Wednesday, March 18, 2009

Prosperity Theology

I do my best to not judge how others worship God, or the type of Christian Church they attend because as Ravi Zacharias poignantly said "unity of faith doesn't mean uniformity of expression," and ultimately how one worships isn't results-oriented towards pleasing a humanly 3rd party, but rather towards praising God.

However, Prosperity Theology crosses me as distinctly American. Embracing the assumption that God always physically heals or protects trusting, praying believers from tragedies stands in bold contrast to the history of the Christian church marked by martyrdom and sacrifice of its believers.

Not to mention what the Bible teaches:
  • [W]e rejoice that affliction produces endurance, endurance produces character, and proven character produces hope. This hope does not disappoint, because God's love has been poured out in our hearts through the Holy Spirit who was given to us. (Rm 5:3-5)
  • Consider it a great joy, my brothers, whenever you experience various trials, knowing that the testing of faith produces endurance. But endurance must do its complete work, so that you may be mature and complete, lacking nothing. (Jm 1:2-4)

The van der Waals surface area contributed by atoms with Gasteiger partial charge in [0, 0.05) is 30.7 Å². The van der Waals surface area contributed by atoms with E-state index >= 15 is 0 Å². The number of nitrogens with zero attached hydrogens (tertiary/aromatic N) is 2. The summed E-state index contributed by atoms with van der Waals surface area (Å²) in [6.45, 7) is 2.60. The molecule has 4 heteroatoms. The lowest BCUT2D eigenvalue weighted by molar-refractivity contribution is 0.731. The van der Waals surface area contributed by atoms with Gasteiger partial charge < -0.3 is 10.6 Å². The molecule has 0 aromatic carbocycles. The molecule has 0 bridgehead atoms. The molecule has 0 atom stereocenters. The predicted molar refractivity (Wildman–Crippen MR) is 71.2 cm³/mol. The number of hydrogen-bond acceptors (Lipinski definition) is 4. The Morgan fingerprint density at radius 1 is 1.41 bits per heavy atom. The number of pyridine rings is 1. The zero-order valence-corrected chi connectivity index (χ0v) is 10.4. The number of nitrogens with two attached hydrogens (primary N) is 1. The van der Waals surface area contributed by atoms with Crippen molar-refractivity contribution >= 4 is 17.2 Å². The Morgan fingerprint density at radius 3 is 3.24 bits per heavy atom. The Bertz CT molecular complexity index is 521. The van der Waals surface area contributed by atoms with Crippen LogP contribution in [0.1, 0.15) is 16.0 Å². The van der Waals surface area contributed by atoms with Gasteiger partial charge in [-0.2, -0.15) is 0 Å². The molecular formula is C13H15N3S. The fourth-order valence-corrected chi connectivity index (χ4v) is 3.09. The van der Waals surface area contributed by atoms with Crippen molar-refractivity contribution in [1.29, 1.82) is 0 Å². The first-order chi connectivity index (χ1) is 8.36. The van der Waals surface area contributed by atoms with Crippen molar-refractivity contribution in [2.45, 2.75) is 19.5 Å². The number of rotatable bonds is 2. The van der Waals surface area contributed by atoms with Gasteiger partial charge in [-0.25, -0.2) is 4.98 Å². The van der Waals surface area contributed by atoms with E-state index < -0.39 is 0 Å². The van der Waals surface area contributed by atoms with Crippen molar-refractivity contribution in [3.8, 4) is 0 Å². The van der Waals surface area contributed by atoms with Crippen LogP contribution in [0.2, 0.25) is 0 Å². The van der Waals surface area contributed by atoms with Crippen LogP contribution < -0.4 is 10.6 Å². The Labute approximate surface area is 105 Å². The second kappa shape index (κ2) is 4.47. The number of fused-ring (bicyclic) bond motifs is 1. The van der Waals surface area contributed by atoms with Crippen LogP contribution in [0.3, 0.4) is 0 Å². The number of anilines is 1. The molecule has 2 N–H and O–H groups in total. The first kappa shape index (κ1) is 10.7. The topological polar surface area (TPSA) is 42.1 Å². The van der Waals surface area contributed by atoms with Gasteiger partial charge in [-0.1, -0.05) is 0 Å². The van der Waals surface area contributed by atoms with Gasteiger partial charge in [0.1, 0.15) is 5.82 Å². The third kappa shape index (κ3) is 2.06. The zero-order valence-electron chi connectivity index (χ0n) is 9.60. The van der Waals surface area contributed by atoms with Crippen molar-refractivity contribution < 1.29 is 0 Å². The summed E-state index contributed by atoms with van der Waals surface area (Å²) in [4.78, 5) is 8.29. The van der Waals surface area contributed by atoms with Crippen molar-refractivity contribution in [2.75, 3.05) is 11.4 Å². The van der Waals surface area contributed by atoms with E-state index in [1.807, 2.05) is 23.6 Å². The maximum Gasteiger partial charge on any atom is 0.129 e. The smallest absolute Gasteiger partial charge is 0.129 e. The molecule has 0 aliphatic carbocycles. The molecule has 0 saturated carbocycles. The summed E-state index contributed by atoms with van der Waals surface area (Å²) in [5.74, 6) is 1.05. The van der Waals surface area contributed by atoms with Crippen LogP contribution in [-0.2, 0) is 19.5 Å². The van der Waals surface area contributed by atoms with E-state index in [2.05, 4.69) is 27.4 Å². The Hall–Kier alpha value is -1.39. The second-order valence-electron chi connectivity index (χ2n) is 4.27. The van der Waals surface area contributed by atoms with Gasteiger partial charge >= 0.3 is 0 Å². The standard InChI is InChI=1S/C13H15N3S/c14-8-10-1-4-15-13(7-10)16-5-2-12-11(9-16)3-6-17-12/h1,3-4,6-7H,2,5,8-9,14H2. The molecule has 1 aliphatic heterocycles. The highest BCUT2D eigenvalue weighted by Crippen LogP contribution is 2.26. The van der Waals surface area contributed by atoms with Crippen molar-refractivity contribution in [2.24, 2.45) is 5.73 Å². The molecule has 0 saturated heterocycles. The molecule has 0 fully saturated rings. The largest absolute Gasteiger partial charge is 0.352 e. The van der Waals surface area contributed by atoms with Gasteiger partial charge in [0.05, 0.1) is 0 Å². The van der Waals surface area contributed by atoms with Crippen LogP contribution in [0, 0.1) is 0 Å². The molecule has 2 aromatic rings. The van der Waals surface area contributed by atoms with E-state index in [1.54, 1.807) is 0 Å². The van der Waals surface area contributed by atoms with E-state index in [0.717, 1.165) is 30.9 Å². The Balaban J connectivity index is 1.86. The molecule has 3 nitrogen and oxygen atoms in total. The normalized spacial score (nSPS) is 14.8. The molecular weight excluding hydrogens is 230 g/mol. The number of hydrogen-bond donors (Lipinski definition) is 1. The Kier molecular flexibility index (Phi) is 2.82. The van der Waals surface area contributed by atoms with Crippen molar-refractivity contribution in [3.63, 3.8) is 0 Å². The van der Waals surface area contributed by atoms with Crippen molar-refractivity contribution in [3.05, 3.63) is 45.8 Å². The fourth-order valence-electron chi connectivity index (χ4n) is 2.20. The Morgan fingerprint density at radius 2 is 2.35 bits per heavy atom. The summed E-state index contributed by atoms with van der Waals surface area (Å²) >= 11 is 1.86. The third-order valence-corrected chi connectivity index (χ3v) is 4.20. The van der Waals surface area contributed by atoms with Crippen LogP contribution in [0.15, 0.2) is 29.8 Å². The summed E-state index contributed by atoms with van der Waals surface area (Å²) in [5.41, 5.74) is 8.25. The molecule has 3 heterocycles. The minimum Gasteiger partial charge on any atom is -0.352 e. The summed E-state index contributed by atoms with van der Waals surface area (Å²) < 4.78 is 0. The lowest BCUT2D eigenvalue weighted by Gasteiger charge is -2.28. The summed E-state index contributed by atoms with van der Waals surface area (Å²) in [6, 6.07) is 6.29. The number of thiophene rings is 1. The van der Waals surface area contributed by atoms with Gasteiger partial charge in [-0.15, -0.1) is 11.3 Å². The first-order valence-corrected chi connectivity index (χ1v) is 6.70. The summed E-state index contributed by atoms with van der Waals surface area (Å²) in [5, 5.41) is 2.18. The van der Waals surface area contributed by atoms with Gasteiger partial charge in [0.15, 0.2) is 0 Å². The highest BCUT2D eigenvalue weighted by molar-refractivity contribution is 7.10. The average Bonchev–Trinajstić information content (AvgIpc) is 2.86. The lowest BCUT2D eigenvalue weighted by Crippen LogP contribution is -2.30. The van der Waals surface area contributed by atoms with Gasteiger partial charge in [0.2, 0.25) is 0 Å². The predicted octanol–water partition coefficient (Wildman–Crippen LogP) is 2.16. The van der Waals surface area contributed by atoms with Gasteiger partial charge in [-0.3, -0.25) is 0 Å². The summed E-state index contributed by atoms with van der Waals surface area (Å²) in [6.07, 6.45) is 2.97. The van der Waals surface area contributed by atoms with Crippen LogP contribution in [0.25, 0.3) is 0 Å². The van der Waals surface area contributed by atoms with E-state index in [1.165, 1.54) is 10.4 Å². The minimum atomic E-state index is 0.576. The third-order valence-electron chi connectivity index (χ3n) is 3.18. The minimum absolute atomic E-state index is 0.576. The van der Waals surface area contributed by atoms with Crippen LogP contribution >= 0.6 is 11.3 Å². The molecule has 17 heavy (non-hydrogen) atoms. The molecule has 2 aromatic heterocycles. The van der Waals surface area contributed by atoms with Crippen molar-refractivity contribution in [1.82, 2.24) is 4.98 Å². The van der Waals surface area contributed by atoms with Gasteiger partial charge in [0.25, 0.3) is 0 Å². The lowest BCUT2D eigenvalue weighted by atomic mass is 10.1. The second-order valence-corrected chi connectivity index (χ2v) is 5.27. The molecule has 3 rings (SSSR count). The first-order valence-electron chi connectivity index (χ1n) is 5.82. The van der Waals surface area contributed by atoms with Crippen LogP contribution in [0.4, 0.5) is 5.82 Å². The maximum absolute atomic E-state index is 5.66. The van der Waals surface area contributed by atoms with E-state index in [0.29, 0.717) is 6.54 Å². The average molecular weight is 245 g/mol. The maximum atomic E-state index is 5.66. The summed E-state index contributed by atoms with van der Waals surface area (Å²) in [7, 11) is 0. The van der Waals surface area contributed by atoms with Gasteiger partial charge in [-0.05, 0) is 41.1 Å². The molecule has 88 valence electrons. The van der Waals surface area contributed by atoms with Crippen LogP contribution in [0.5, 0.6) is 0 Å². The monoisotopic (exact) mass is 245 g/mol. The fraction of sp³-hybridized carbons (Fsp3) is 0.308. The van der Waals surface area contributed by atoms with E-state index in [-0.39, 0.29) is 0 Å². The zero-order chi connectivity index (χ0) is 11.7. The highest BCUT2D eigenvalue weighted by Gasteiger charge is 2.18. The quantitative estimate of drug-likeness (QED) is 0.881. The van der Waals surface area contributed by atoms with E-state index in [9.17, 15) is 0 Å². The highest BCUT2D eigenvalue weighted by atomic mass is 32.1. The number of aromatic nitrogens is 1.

• The brother of humble circumstances should boast in his exaltation; but the one who is rich should boast in his humiliation, because he will pass away like a flower of the field. For the sun rises with its scorching heat and dries up the grass; its flower falls off, and its beautiful appearance is destroyed. In the same way, the rich man will wither away while pursuing his activities. (Jm 1:9-11).
None of us want to suffer, and C.S. Lewis said along the lines that it is easier to talk about the problem of pain until you have a toothache, however to expect life to be magically easier when one accepts Christ is simply mistaken. True, we ought to be the most joyous people on Earth, but that doesn't mean that we are guaranteed a life of pain-free luxury. Rather, the biggest difference when one accepts Christ's eternal gift is the ability and the strength to view things from a Godly perspective.

1 comment:

  1. If you like this sort of things, you should read Epictetus' Discourses and Selected Writings (in all your spare time :D ).